Twin B was the 632 g twin of case 1. She too was delivered spontaneously and had an Apgar score of 5 and 7. The newborn examination showed a right bifid thumb and no other abnormalities. Overall, she had a much more benign course in the hospital and was discharged after three months. She was intubated for a total of 28 days and was weaned to room air by day 67. During her hospital stay, she was treated for hyperbilirubinaemia, apnoea of prematurity, staphylococcal sepsis, candidal sepsis, and nutritional rickets. She was observed to have grade II bilateral intraventricular haemorrhages and stage I, zone III retinopathy of prematurity. A skeletal survey showed hemivertebrae at T2 and T3 with focal scoliosis and fusion of the second and third ribs. She was readmitted at 4 months of age on the same day as her sister also for respiratory distress with apnoea and cyanosis after a two week history of an upper respiratory infection (fig 1). She remained in the hospital for an additional two months for respiratory therapy and was discharged along with her sister to a long term care facility where she is now followed in the outpatient department and continues to require supplemental oxygen via nasal cannula. Her physical examination at 23 months showed a growth retarded, microcephalic infant with a bifid right thumb and a left inguinal hernia. The head circumference was 43.5 cm (4 SD below the mean) and the metopic suture was prominent. She was able to walk and babble and still required supplemental oxygen at night. A CT scan of the head showed normal parenchyma and a normal ventricular system but closure of the metopic suture and the inferior portion of the coronal sutures.

Materials and methods

Cytogenetic analysis was performed on peripheral blood cells from the twins and their parents and from fibroblast cultures from both twins. Cultures were established and harvested according to standard cytogenetic techniques. A modified GTG banding technique was performed according to the method of Seabright.16 CBG banding was done by a modified method of Sumner.17 Slides were incubated using digoxigenin labelled α satellite probes for the entire chromosome set and whole chromosome painting probes for chromosomes 1 and 16 (ONCOR). Probe detection and signal amplification were done by using FITC labelled antidigoxigenin and counterstaining with propidium iodide (ONCOR). The ring chromosomes were identified by performing a sequential fluorescence in situ hybridisation (FISH) procedure, using probes for the centromere regions of all chromosomes. In the first round of analysis, three probes were mixed and applied to a single slide (eight slides in total), as follows: 1/5/19 (one probe); 2, 3, 4; 6 ,7 , 8; 9, 10, 11; 12, 13/21 (two probes); 14/22, 15 (two probes); 16, 17, 18; 20, X, Y. The slides were examined for the presence of an additional small signal corresponding to the ring chromosome. Once the group containing the extra slide was identified, each probe within that group was applied singly to each of three slides.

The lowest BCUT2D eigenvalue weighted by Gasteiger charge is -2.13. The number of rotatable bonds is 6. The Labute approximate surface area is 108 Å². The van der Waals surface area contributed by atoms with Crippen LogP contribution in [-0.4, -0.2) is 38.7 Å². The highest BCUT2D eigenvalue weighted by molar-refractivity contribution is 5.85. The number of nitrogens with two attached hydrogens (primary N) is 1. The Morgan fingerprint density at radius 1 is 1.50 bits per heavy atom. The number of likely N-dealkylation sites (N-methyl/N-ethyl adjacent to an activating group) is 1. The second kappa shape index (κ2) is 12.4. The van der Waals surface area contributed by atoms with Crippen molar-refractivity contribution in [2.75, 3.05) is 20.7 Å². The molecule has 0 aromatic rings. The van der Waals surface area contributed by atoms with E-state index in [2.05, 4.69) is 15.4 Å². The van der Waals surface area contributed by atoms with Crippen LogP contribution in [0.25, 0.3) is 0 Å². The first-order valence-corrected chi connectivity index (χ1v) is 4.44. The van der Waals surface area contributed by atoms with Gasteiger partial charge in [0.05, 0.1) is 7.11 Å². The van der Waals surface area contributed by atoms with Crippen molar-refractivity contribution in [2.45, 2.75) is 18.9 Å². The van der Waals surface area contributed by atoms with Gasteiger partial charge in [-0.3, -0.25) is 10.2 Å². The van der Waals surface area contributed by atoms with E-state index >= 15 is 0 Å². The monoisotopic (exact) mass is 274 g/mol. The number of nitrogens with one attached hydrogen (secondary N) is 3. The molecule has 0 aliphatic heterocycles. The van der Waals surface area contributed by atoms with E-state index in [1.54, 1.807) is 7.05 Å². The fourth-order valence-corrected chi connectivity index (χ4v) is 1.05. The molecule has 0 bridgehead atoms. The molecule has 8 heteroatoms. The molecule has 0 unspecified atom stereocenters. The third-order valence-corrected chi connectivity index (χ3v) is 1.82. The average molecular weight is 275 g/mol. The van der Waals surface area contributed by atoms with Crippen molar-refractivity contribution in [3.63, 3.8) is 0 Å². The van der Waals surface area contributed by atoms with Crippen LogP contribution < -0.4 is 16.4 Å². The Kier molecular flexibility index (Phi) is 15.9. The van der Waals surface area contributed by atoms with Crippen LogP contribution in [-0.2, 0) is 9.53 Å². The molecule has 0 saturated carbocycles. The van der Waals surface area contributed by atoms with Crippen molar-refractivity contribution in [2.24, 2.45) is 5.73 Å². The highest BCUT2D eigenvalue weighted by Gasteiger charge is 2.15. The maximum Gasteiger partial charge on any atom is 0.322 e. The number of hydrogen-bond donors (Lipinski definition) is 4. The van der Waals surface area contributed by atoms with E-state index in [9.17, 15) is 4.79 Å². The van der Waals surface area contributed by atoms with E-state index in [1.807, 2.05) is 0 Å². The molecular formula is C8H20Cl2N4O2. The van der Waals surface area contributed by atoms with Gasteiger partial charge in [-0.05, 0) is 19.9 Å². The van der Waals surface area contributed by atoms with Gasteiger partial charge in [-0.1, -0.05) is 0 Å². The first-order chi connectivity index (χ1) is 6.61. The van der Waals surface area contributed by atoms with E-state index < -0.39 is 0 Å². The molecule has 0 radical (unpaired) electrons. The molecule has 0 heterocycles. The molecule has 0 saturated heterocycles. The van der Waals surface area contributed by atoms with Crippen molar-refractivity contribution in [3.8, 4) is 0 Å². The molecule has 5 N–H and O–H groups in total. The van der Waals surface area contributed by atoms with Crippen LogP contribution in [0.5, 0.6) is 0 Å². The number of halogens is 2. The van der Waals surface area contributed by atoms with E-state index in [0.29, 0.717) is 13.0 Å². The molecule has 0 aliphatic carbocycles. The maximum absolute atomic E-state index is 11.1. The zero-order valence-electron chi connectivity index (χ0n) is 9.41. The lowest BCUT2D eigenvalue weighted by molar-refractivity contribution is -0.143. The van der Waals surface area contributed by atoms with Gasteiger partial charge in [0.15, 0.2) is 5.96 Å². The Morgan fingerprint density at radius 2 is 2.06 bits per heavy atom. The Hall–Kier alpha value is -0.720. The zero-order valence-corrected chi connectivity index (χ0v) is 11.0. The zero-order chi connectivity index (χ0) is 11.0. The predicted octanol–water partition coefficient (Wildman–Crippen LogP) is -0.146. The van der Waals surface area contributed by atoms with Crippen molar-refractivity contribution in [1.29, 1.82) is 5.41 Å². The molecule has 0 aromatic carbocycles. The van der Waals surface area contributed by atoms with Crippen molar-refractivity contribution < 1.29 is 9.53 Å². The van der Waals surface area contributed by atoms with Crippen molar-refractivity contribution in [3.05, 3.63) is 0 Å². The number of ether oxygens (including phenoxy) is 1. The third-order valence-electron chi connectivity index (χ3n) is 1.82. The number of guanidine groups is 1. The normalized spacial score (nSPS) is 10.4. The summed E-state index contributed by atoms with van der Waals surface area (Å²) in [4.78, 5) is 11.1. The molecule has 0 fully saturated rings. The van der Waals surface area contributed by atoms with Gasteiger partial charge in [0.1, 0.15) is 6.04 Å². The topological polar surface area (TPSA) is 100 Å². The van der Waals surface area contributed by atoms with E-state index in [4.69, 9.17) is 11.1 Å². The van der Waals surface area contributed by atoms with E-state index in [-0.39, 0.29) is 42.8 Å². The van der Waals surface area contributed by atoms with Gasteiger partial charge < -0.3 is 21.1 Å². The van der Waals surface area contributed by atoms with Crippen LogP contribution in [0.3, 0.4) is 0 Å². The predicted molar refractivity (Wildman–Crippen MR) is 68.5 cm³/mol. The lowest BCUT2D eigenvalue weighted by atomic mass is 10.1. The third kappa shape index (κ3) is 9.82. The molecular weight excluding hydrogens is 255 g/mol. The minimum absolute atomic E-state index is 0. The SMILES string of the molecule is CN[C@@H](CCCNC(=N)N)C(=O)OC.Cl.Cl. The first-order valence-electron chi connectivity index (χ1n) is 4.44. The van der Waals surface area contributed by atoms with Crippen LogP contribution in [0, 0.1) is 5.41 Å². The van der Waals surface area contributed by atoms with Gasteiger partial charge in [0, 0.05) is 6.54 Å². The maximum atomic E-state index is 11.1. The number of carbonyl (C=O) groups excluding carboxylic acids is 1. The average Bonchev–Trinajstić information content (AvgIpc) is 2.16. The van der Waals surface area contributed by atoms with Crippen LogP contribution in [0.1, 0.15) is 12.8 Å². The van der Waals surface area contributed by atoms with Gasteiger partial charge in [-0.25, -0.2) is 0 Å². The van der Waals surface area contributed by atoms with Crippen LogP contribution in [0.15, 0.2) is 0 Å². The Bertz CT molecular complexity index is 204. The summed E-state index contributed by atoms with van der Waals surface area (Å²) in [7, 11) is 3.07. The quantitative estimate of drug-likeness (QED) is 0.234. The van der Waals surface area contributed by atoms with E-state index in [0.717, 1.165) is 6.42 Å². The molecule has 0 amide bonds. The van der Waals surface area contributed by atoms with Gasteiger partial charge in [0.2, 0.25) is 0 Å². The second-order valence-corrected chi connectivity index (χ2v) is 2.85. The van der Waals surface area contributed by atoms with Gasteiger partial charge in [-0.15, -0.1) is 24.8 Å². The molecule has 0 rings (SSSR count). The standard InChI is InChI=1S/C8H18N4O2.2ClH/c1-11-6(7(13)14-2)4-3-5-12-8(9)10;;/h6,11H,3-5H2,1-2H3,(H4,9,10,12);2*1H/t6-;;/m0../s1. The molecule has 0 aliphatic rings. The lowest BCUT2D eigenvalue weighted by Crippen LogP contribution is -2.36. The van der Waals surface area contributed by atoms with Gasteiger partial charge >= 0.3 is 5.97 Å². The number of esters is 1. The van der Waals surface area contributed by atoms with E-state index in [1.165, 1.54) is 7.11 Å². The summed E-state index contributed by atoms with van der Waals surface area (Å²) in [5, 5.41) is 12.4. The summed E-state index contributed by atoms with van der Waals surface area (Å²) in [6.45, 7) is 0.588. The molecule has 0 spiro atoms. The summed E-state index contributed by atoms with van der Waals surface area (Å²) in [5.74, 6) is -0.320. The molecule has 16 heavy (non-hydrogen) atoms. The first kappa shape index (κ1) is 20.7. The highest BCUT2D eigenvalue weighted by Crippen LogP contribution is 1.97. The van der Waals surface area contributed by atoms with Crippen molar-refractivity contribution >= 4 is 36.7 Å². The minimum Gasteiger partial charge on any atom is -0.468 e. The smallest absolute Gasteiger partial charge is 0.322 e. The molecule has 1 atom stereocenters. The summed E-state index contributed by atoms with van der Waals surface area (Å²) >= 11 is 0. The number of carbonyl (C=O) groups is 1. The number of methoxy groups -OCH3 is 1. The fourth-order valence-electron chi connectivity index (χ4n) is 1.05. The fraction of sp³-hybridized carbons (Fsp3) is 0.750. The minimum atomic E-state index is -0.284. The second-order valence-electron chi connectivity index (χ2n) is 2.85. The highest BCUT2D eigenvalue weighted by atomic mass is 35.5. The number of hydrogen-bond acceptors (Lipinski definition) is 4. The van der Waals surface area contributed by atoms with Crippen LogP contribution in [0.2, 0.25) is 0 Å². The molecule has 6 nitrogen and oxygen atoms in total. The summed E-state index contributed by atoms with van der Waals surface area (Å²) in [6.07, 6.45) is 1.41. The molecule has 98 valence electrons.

Analysis of GTG banded metaphase chromosomes from the twins showed an abnormal female complement containing two supernumerary ring chromosomes, 48,XX,+r(1),+r(2), in the majority of cells from both twins (fig 2). The larger ring, r(1), and the smaller, r(2), were distinct from one another by size and heterochromatin. Their frequencies could be determined based on the G band analysis of 50 cells from each culture. The karyotype of twin A was 48,XX,+r(1),+r(2) [35]/47,XX,+r(1) [7]/47, XX,+ r2 [8], and that of twin B was 48,XX,+r(1),+r(2) [33]/47,XX,+r(1) [12]/47,XX,+r(2) [3]/46,XX [2] (fig 3). A somewhat different distribution was found in a fibroblast culture from the second twin (30%, 4%, and 54%). A normal complement was found in an additional 12%. The skin biopsy from the first twin resulted in no growth. The origin of the rings could not be determined from the GTG banded karyotype. The parents’ karyotypes were normal.

Figure 2

GTG banded karyotypes of (A) twin A and (B) twin B.

Figure 3

Mosaicism resulting from ring instability observed in both twins.